1. You. They want you to look at them and listen to them and talk to them. More than anything else on the planet, they want your attention. They want hours and hours of your time while you are not distracted by anything else. They want you to tell them specifically why they are wonderful and what they do that is amazing. They want to experience the world with you and for you to explain it to them. There is absolutely no substitute for hours spent on the floor in the company of your own little child, reading books, playing with toys, and talking. This is the nitty-gritty of parenting. There is no way around it, and no toy in the world can replace it. It seems there are a million things you need to do, but nothing, and I mean nothing, is more important than your child getting your focused attention.
2. For you to be happy. Or at least do a damned good job of pretending to be. You remember the old saying “If Mama ain’t happy, ain’t nobody happy?” It’s a cliché because it’s true. Find a way to be happy while you’re on the floor playing blocks, or your child will begin to believe that it’s his fault you’re miserable. Your level of contentment is what your child will internalize as normal. If you are grumpy most of the time, regardless of the reason, your child will begin to believe that he makes you unhappy, and doesn’t deserve to be happy himself.
3. Help and guidance. In order to build confidence based in reality, children need to find something they are truly good at and then develop that skill. Children know when they are being snowed with false praise and it is worse than nothing. Give them the gift of developing a skill that will garner true recognition from the world, and they will become convinced of their ability to accomplish their goals in other areas, as well. This is where a parent must watch carefully for signs of talent of any kind and go to the time and trouble to help a child find and develop it.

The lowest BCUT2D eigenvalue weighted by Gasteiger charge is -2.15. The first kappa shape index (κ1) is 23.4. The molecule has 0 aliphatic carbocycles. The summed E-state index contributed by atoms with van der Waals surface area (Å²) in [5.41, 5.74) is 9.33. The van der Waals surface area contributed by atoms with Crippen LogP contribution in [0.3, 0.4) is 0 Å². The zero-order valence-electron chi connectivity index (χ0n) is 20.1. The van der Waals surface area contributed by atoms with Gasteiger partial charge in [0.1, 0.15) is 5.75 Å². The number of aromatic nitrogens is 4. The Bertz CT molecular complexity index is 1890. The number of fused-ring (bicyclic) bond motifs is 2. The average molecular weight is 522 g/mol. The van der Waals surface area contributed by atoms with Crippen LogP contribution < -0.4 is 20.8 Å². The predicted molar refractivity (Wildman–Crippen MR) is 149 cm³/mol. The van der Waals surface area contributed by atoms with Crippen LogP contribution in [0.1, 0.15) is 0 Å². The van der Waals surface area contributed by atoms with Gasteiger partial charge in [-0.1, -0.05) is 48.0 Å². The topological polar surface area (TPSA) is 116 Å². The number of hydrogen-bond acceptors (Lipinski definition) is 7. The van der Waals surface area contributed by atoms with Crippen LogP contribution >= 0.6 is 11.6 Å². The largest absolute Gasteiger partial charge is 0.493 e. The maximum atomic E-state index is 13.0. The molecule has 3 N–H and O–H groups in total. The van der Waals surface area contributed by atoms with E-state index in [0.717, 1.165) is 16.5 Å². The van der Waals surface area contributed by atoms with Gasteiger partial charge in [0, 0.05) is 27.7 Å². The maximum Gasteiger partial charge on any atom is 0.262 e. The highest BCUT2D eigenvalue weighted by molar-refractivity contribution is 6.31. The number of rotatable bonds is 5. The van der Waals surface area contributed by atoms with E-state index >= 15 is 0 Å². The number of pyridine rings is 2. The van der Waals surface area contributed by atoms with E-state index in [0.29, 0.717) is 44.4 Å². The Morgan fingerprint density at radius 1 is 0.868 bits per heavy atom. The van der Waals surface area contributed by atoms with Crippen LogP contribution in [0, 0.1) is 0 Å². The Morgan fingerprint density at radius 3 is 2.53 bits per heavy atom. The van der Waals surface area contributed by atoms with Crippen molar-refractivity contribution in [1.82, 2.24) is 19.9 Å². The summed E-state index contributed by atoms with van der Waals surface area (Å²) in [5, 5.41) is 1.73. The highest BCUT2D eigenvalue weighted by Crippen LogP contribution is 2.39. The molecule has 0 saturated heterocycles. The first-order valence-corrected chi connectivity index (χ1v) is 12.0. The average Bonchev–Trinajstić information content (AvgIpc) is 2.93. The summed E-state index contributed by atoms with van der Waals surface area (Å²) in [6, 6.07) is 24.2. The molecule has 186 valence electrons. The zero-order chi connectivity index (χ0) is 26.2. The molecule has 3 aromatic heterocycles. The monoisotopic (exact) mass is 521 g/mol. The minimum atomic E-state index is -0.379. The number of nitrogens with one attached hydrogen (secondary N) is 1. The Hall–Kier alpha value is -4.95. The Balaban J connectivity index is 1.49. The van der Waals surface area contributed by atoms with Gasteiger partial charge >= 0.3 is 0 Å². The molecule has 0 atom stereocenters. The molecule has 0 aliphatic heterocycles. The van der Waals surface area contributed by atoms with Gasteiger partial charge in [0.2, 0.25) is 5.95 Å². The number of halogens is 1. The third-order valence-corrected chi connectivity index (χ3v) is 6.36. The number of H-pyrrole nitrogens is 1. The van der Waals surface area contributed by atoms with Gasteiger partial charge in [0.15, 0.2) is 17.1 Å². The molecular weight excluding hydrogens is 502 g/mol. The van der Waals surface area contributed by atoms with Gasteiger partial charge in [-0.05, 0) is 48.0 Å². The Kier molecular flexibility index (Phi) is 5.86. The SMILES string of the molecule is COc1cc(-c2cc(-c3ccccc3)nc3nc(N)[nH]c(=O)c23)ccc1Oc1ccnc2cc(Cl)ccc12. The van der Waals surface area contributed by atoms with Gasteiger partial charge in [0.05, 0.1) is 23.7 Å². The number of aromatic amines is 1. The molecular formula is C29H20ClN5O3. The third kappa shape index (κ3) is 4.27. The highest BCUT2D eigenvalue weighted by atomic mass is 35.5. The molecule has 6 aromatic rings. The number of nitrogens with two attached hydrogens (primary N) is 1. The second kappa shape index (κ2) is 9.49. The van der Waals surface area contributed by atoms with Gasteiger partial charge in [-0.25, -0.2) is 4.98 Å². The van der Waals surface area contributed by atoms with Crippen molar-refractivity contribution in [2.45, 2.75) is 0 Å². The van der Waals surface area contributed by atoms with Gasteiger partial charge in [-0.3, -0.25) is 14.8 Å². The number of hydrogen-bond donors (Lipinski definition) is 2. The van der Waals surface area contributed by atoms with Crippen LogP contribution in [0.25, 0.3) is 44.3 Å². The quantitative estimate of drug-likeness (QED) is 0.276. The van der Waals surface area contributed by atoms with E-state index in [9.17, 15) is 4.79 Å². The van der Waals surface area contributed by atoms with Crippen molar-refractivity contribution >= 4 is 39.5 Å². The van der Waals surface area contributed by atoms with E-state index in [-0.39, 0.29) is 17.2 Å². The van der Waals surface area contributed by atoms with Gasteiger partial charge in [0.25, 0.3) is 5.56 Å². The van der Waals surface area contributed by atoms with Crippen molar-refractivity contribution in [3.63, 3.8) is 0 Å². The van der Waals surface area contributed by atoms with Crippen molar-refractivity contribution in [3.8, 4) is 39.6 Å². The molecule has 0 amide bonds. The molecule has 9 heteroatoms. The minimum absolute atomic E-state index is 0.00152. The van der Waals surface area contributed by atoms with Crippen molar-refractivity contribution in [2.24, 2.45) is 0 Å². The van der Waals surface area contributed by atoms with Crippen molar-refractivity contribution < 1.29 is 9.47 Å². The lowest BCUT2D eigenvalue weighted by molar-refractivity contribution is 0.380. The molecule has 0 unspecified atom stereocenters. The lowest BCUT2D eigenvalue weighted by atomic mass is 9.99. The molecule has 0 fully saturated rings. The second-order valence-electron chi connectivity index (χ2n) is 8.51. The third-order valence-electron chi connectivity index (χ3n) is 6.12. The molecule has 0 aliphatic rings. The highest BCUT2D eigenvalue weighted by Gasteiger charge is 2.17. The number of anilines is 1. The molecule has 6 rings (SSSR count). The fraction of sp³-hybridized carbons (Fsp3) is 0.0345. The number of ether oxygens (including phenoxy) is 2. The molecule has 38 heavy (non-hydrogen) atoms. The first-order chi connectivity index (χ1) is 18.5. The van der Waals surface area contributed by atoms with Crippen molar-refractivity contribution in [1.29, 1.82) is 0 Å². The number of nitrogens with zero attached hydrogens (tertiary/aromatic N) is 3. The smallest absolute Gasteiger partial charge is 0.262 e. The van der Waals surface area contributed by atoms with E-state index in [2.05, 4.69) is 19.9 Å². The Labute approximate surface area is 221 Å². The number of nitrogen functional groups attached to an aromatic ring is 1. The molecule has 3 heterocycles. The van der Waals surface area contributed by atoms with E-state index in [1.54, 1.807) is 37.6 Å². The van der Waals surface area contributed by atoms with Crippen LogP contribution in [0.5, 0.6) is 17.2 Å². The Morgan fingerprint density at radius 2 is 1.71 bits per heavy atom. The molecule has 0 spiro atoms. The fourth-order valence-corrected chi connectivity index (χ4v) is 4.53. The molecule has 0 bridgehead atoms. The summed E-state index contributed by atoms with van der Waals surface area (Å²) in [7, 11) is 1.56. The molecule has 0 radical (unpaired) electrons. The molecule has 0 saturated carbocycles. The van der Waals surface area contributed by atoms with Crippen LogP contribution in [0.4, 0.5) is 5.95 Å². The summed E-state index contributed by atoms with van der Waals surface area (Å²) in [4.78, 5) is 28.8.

As a corollary, you may need to steer your child away from something that all their friends are doing, but they have no aptitude for. We don’t all have to play soccer, at least not for long. Remember that finding these talents is just that, not mining for evidence that your child is just like you. If you were an athlete, chances are your child will be one, too, but not necessarily. Don’t let the focus be on that to the extent you ignore math, art, and music. What a fun part of parenting this is! So far I’ve found in my children some talent for acting, writing, art, spelling, and athletics. Math and music? Not so much, but I’m keeping an eye out for it!
4. Freedom. Especially if you have put in your time on the floor with the blocks, your child is eventually going to want to spend the night with a friend, play football, and travel to Europe. Let them. Don’t “protect” your child to the extent that they begin to believe that they are not capable of coping with reality. Do your job when your children are young, and you will have the confidence in your parenting to trust that they are going to be OK out of your jurisdiction. Assume that your child is capable of success, bearing in mind that children’s brains are not developed to the point where they are able to assess risks like an adult, so you will have to provide guidance and forbid dangerous ideas.
5. Candy. Like it or not, parents, candy motivates. Mary Poppins had it right when she sang “A spoonful of sugar makes the medicine go down.” There’s no shame in smoothing out chore time or potty training or college application essays with a few Skittles.